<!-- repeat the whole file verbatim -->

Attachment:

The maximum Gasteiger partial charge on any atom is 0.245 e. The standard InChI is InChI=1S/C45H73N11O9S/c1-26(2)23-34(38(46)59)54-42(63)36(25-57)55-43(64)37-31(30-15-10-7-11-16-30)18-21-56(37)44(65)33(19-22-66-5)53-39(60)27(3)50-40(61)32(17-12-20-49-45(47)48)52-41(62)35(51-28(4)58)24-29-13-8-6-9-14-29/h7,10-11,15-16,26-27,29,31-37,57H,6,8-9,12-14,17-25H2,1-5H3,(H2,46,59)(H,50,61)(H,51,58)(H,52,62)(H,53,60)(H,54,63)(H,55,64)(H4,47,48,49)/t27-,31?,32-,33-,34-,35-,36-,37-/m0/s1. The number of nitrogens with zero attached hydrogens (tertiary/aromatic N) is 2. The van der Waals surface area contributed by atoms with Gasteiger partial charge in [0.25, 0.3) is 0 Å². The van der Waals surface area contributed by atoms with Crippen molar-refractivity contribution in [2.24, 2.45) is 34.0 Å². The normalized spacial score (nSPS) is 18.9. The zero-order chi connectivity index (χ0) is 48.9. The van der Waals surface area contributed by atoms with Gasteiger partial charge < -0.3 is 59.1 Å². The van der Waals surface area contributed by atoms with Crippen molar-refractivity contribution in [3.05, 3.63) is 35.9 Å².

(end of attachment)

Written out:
The maximum Gasteiger partial charge on any atom is 0.245 e. The standard InChI is InChI=1S/C45H73N11O9S/c1-26(2)23-34(38(46)59)54-42(63)36(25-57)55-43(64)37-31(30-15-10-7-11-16-30)18-21-56(37)44(65)33(19-22-66-5)53-39(60)27(3)50-40(61)32(17-12-20-49-45(47)48)52-41(62)35(51-28(4)58)24-29-13-8-6-9-14-29/h7,10-11,15-16,26-27,29,31-37,57H,6,8-9,12-14,17-25H2,1-5H3,(H2,46,59)(H,50,61)(H,51,58)(H,52,62)(H,53,60)(H,54,63)(H,55,64)(H4,47,48,49)/t27-,31?,32-,33-,34-,35-,36-,37-/m0/s1. The number of nitrogens with zero attached hydrogens (tertiary/aromatic N) is 2. The van der Waals surface area contributed by atoms with Gasteiger partial charge in [0.25, 0.3) is 0 Å². The van der Waals surface area contributed by atoms with Crippen molar-refractivity contribution in [2.24, 2.45) is 34.0 Å². The normalized spacial score (nSPS) is 18.9. The zero-order chi connectivity index (χ0) is 48.9. The van der Waals surface area contributed by atoms with Gasteiger partial charge < -0.3 is 59.1 Å². The van der Waals surface area contributed by atoms with Crippen molar-refractivity contribution in [3.05, 3.63) is 35.9 Å².